Erin Everhart / Digital Marketing / August 26th, 2011

Why pay for what you can get for free?

I Google a lot. It’s my job, and I kinda dig it. But one thing that’s been ruffling my feathers recently is companies wasting dollars on paid advertising when there’s no need. While I can admint that there are some measurable benefits when it comes to Google AdWords, like being able to see dollar for dollar which keywords of yours are best converting, but it’s no surprise that I’m not a huge proponent of PPC search marketing. Why pay for clicks when with a little elbow grease you can get them for free?

I had to reorder my contact prescription, so like most blind bats, I go to 1800 Contacts. You know, because TV advertising is so just compelling. Naturally, I google the company name. (Sure, I could have typed in their URL directly, but when you’re on Google 99.5% of the day, it’s hard to break that habit.) That’s when I see this:

Mid-click, I did a double take. Am I seeing double here or are competing against themselves on their brand name with ad listings and organic, free listings?
Like most people searching for contact lens, I’m not actively thinking about what I’m doing. I’m just going through the motions. So I have to assume that most people are clicking on the first listing because it’s, well, first. I get that they’re probably not paying a lot per click bidding on their company. It probably can’t be more than a couple of cents. But think about how many people are searching for 1800contacts each day.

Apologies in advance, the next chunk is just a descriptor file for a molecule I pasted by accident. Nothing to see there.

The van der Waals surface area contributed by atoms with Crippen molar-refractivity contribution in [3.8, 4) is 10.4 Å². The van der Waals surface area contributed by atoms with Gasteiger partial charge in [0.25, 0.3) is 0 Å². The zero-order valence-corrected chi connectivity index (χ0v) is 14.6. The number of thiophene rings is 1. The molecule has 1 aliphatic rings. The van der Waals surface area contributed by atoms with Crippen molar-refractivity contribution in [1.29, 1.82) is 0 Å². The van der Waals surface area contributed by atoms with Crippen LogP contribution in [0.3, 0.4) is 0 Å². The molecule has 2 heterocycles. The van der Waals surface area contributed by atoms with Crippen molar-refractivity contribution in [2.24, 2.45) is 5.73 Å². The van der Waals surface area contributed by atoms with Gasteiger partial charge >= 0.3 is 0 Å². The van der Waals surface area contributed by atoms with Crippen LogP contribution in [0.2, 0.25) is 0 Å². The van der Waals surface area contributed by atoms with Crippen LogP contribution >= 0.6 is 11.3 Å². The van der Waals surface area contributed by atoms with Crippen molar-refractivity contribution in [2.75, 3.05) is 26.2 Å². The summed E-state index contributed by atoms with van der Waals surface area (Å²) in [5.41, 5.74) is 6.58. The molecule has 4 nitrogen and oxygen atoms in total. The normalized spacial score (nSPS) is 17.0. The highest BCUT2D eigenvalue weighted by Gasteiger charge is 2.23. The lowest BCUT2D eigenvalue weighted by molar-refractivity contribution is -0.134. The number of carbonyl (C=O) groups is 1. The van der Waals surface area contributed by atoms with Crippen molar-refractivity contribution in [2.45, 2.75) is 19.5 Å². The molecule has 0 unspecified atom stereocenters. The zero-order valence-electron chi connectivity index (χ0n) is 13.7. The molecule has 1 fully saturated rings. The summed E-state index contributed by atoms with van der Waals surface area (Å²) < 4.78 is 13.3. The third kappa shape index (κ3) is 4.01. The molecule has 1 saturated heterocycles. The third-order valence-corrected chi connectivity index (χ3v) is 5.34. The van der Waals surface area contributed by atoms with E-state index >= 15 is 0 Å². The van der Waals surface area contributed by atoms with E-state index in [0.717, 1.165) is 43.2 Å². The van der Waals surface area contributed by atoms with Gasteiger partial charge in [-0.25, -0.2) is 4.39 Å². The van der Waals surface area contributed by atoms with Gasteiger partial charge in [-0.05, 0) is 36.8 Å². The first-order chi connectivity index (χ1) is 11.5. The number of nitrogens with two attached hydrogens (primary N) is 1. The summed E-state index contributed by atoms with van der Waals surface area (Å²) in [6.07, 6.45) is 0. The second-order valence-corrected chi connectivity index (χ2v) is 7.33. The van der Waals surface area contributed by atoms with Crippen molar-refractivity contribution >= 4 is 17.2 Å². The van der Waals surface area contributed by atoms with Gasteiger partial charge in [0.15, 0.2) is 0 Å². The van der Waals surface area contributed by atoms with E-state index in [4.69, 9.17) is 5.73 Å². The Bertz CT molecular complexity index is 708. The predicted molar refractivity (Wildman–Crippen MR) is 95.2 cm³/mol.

To make it easy, let’s say that number is 10,000. If they’re searching the actual company name, your click through rate is likely pretty high, so we’ll say 9,500 of those searches are actually going to click on the 1800contacts.com URL. That’s $190 a day they’re paying. OK, really not that much when you think of how much inventory they’re moving. But that’s $68,400 a year, 1800contacts is spending. Nay, $68,400 a year they’re wasting. How much would they be spending a year if they just relied on their organic. Zero. Zip. Zilch.
To be fair, 1800contacts isn’t the only company doing it. Google any brand name and you’ll likely see the same thing.But this is SEM 101: You don’t need to be appearing twice when you’re on the first page of Google. So what’s the deal, 1800contacts? Are you that concerned about your brand recognition that someone else will also starting bidding on your brand name? While that’s a very real likelihood, and one that happens all the time, is it worth almost $70,000 a year to ensure that?  

What do you think? As a consumer are you more likely to click on the first result when searching a brand name, not paying attention that it’s an ad? As a business owner, is that expense really worth it?

  • Christina

    I’ve seen that recently too and wondered why. They have probably done some research and realized that they actually lose clicks if they are not both in the top organic and the top Adwords placement and are willing to spend the money to get all those clicks….